Unified Socialist Party (Italy)

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Unified Socialist Party
Partito Socialista Unificato
Leaders Pietro Nenni
Giuseppe Saragat
Secretaries Francesco De Martino
Mario Tanassi
President Pietro Nenni
Founded 1966
Dissolved 1971
Newspaper Avanti!
L'Umanità
Ideology Democratic socialism
Social democracy
Political position Centre-left
International affiliation Socialist International
Politics of Italy
Political parties
Elections

The Unified Socialist Party (Italian: Partito Socialista Unificato, PSU), formally the Unified PSI–PSDI (PSI–PSDI Unificati), was the name of the federation of parties formed by the Italian Socialist Party (PSI) and the Italian Democratic Socialist Party (PSDI) from 1966 to 1969.[1][2] The party's membership was composed of 700,964 activists in 1966.[3]

The two parties joined forces in 1966, after the PSI had joined the Italian government in 1963 for the first time since 1947, as part of Aldo Moro's cabinets, composed of Christian Democracy, the Italian Republican Party and the PSDI.

The united party achieved just 14.5% of the vote in the 1968 general election,[4] due to the competition of the PSI's dissindents of the Italian Socialist Party of Proletarian Unity, the PSU returned officially to the name PSI, causing the split of the PSDI's former members in July 1969: these formed the "United Socialist Party", which was finally renamed PSDI in 1971.[2]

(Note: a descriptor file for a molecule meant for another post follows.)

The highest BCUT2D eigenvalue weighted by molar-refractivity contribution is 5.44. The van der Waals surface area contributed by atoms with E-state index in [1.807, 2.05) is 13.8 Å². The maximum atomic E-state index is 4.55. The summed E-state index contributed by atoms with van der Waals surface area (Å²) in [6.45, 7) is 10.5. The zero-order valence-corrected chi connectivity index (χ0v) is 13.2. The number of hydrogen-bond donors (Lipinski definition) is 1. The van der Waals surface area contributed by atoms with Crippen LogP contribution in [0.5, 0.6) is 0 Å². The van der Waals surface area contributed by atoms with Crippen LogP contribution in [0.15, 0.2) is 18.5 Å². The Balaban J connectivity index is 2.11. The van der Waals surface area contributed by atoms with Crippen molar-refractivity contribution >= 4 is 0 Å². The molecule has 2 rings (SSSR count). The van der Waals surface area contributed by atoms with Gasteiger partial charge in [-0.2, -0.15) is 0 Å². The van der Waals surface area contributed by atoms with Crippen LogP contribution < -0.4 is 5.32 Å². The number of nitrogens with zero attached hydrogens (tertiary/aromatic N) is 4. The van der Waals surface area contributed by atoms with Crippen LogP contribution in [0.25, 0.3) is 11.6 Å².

Electoral results[edit]

Italian Parliament[edit]

Chamber of Deputies
Election year # of
overall votes
 % of
overall vote
# of
overall seats won
+/– Leader
1968 4,603,192 (#3) 14.48
91 / 630
Pietro Nenni
Senate of the Republic
Election year # of
overall votes
 % of
overall vote
# of
overall seats won
+/– Leader
1968 4,354,906 (#3) 15.22
46 / 315
Pietro Nenni

Sources[edit]

  1. ^ Mark F. Gilbert; K. Robert Nilsson; Robert K. Nilsson (1 April 2010). The A to Z of Modern Italy. Rowman & Littlefield. p. 333. ISBN 978-0-8108-7210-3. 
  2. ^ a b André Krouwel (20 November 2012). Party Transformations in European Democracies. SUNY Press. p. 327. ISBN 978-1-4384-4483-3. 
  3. ^ http://www.cattaneo.org/archivi/adele/iscritti.xls
  4. ^ Ram Mudambi; Pietro Navarra; Giuseppe Sobbrio (1 January 2001). Rules, Choice and Strategy: The Political Economy of Italian Electoral Reform. Edward Elgar Publishing. p. 39. ISBN 978-1-78195-082-1.